5/5 Bear Claws
“Black Swan” is a slow roll into the deranged mind of a twentysomething ballet perfectionist with a little bit of hypersexuality thrown into the mix.
That description is basically the best one that I can bestow on a film, and “Black Swan” hits all of my buttons in really specific ways. On the surface the film is about a young woman, Nina, who is attempting to play both the white swan and the black swan in a production of “Swan Lake”. The director, the Frenchiest French director ever played, repeatedly taunts her with the statement that she is not sporadic or free enough to truly embody the role.
Cue the slow dissolution of her reality, leading into some very unsavory bits toward the end of the movie — there’s violence, and it’s not all physical.
But that’s not the good part of “Black Swan.” To talk about the movie, we need to talk about the director. Darren Aronofsky is a filmmaker that is overly concerned with the body. From his first film “PI”, in which the main character solves his problems with a drill to his own brain, to his second-to-most-recent film “The Wrestler,” where a man is only worth the pain he can endure, Aronofsky wants to see how far human beings can go. Nina, a “perfect” ballet dancer, is no different.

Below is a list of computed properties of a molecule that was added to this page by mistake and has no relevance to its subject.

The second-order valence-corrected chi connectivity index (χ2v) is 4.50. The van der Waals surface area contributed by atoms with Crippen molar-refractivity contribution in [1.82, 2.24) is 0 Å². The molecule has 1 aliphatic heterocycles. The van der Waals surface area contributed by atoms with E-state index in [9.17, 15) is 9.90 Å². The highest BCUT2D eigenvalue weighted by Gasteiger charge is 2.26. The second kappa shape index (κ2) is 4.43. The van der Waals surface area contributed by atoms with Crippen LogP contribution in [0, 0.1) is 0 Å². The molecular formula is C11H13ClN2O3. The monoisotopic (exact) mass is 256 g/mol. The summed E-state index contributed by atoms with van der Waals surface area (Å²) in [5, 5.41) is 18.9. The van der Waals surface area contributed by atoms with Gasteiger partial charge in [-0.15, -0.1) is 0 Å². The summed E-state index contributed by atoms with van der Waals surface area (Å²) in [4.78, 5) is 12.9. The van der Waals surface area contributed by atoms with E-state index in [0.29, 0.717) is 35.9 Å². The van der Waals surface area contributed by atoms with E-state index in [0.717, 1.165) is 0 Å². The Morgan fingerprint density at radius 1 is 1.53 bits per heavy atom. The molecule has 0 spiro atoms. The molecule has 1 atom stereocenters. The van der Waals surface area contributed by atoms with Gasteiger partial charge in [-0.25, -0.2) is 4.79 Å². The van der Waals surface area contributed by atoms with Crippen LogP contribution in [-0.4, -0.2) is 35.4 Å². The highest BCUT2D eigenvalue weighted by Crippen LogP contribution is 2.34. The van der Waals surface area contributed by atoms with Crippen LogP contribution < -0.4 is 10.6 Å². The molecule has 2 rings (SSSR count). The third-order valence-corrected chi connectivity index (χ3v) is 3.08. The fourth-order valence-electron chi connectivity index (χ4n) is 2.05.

“Black Swan” exists wholly in this vein of filmmaking. From the beginning of the movie we see Nina’s body altered in two distinct ways. The first is the definition of her muscles; though that is normal for ballet dancers, I found it unsettling. I don’t see that every day, and Aronofsky banks on that. He’s showing us just how Other someone can be while doing something that most people think of as normal.
At the same time, Nina is experiencing a rash — it turns out later that it is goose flesh, and by the end of the film, it is full-blown feathers and the moviegoer cannot be sure if it is pure fantasy or reality.
The modification of the body and the body’s ability to take on a new role with the mind are both core in “Black Swan,” but it is sadly one of the few things that make the movie truly interesting. More often than not, it goes for cheap shots: a crazy mother, an intense rivalry, the Frenchy French director. It would be easy to say that it can be distilled down into these stock moments of frustration. It would be easy to say that Nina is developed in a very linear, traditional, “crazy girl” way.
I am resistant to that. Nina blooms both violently and sexually during the film, and that is easy to focus on, but there is a third way that seems to be overlooked — she develops as an artist. The body, changed like the mind, threatens itself in a lot of ways, but ultimately brings pure joy to Nina herself — as well as an entire crowd of people.
It’s good to watch, it’s better to think about.